Researchers seek to document the social, emotional and behavioural well-being of children and young people living with a parent with a mental health difficulty A significant number of children are currently living with a parent with a mental health difficulty. These children are thought to be at an increased risk of developing emotional, behavioural and mental health difficulties. Estimates suggest that 40-60% of these children may be at increased risk, with 25-50% of those likely to experience a psychological disorder in childhood, adolescence and/or adulthood. Who is it aimed at and why? This research is aimed primarily at children between the ages of 7-17 years who live with a parent with a diagnosed mental health difficulty. Parents and practitioners supporting the children will also be invited to contribute. By and large the voice of the child, their social, emotional and behavioural well-being, remains absent from research in this context. What is known about children's experiences is largely based on the contributions of adults speaking on their behalf via adult centered methods. However, research suggests discrepancies between what children say they want and need in this context and what parents and practitioners think they want or need. The research, approved by the Research Ethics Committee at NUI Galway, is being carried out under the UNESCO Child and Family Research Centre at the National University of Ireland, Galway. A core focus of the centre is in undertaking research in the area of family support and in focusing on prevention and early intervention for children who may be experiencing adversity making it a suitable environment for this research.  How will it work? The research will focus on children’s experiences of their own lives and will use a novel approach that will provide a framework to listen to them and treat them as experts in their own lives. The approach will give the children themselves the opportunity to express their views visually, symbolically and verbally. There will be a series of task and talk-centred activities including photography, artwork and mapping to combine with informal interviews. Children will be invited by the practitioner (e.g. mental health practitioner/social worker/general practitioner) involved with their parent to meet with the researcher on four separate occasions.  A choice of three locations will be offered: the family home, the workplace of the practitioner involved, or the child and family research centre in NUI Galway. It is up to the child and parent to decide whether they would like to meet with me alone or with someone. In light of sensitivities surrounding the research topic, the participation of all will be treated with the strictest of confidence. Consent from practitioners, parents and children, is a prerequisite to taking part in the project and will be under constant review. How will this help the children who participate? The direct benefit for children who choose to participate in the research is being given the space and freedom to express themselves in a non-intrusive way. The children control what they choose to share and how they choose to share it. Having this control, and the creative ways through which their stories are to be told may have potential therapeutic benefits. However, it should be noted that this project is not in any way attempting to provide a therapeutic intervention to children and young people. Rather, it is anticipated that the benefits will be evidenced in how the overall findings can be used by practitioners and services in order to support children, improving service provision and in turn their lives. -ends-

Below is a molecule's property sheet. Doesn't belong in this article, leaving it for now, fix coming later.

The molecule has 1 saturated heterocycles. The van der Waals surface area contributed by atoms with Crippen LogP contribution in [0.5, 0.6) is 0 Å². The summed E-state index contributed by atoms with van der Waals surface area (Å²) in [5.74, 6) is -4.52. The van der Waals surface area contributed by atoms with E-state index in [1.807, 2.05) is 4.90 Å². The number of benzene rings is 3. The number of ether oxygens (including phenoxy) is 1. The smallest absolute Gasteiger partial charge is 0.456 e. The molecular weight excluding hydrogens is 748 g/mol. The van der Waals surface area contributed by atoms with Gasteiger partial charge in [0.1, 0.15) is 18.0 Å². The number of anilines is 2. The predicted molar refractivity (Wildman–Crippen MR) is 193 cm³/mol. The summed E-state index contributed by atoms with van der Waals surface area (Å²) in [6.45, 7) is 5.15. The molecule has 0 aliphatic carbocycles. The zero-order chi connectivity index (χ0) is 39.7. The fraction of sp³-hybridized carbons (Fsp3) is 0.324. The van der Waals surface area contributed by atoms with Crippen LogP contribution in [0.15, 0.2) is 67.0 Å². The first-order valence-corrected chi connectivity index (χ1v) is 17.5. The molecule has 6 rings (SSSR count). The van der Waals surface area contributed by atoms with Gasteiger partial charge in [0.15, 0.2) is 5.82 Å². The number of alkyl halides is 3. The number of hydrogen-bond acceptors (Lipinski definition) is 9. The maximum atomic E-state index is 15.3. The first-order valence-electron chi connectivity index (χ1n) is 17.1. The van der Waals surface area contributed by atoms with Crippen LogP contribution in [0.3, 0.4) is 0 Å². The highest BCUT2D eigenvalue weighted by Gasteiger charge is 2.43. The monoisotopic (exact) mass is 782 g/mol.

Tuesday, 24 September 2013